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Abstract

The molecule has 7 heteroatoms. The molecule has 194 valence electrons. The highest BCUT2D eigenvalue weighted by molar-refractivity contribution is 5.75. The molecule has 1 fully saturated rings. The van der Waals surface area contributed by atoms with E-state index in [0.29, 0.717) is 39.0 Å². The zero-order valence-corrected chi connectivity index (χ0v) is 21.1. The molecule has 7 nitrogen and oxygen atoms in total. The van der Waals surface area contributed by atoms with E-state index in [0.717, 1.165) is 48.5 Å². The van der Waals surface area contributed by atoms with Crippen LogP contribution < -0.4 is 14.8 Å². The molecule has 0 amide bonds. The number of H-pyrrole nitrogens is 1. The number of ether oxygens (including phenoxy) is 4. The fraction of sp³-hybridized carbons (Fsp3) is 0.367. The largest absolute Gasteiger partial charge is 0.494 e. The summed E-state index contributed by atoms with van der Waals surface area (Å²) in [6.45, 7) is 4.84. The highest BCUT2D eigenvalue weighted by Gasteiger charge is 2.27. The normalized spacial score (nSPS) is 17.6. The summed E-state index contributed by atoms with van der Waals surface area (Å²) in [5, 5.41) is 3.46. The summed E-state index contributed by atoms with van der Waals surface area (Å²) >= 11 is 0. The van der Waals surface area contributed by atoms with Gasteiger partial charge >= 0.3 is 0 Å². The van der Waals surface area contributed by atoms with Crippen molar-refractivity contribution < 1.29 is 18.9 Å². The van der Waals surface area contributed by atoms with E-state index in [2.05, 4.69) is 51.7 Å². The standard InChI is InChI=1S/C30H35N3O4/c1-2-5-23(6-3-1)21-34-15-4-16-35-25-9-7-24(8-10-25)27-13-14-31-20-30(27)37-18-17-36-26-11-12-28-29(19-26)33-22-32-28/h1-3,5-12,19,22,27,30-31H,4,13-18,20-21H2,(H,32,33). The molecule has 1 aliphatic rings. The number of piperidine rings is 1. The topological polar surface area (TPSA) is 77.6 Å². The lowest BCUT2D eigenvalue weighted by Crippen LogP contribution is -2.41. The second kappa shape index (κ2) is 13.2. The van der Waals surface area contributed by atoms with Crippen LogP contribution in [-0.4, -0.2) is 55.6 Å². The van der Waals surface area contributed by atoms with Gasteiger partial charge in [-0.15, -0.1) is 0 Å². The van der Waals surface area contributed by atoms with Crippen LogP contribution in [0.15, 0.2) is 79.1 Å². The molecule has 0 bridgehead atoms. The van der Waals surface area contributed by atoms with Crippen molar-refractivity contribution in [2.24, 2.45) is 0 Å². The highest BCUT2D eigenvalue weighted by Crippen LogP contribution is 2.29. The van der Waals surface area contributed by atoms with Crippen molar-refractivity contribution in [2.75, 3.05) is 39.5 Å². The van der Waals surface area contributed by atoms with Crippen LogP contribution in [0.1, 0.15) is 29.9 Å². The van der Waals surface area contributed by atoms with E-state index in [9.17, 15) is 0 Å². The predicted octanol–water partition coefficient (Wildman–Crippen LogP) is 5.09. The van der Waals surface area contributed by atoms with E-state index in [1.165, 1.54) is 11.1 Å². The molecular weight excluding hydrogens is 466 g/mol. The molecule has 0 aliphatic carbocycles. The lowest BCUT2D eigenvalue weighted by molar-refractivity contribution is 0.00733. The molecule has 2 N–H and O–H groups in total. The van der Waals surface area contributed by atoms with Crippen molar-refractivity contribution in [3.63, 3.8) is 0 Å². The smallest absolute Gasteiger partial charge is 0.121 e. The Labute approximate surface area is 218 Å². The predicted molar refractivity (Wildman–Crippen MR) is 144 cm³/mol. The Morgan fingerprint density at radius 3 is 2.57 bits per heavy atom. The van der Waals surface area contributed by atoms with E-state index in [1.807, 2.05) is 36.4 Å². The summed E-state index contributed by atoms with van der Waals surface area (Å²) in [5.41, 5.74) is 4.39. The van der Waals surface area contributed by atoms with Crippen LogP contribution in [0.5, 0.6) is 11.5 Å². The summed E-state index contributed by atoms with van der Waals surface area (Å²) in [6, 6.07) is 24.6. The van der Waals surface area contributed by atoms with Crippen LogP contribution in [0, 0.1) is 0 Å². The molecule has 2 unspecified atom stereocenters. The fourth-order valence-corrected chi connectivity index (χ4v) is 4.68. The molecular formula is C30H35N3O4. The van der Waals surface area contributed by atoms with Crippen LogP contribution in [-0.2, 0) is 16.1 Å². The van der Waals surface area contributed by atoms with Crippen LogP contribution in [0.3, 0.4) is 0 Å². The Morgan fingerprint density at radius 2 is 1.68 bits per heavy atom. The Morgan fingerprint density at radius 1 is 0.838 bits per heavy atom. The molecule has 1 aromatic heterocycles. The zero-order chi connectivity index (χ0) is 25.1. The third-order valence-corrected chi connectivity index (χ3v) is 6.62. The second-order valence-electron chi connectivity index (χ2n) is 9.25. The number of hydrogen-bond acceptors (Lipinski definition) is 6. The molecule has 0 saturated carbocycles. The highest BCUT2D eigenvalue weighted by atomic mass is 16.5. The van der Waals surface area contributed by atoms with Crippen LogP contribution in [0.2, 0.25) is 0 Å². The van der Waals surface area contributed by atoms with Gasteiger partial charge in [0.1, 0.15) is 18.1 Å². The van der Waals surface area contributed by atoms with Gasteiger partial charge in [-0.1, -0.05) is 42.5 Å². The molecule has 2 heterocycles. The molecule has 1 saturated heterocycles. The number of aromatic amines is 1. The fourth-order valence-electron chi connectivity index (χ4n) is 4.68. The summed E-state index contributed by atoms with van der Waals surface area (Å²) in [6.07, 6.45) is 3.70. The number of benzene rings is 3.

The management of malignant obstruction of the colon distal to the splenic flexure is controversial. The ‘traditional’ three-stage procedure is marred by frequent failure to complete the planned sequence of operations and a resulting high permanent stoma rate. At each stage the mortality rate (7 per cent) and morbidity rate (30 per cent) are significant. The mortality rate following primary resection with delayed anastomosis (Hartmann's procedure) is 10 per cent. However, many patients experience complications and only 60 per cent have the stoma reversed. Primary anastomosis may be performed after subtotal or segmental colonic resection. The reported mortality rate is about 10 per cent with anastomotic leakage in 4–6 per cent, but cases are often carefully selected. It is difficult to suggest clear guidelines based on existing data. Although there are strong arguments in favour of a single-stage procedure, surgeons must decide whether available resources and local circumstances permit this. The alternative is Hartmann's procedure or referral to a surgeon with an interest in emergency colorectal surgery.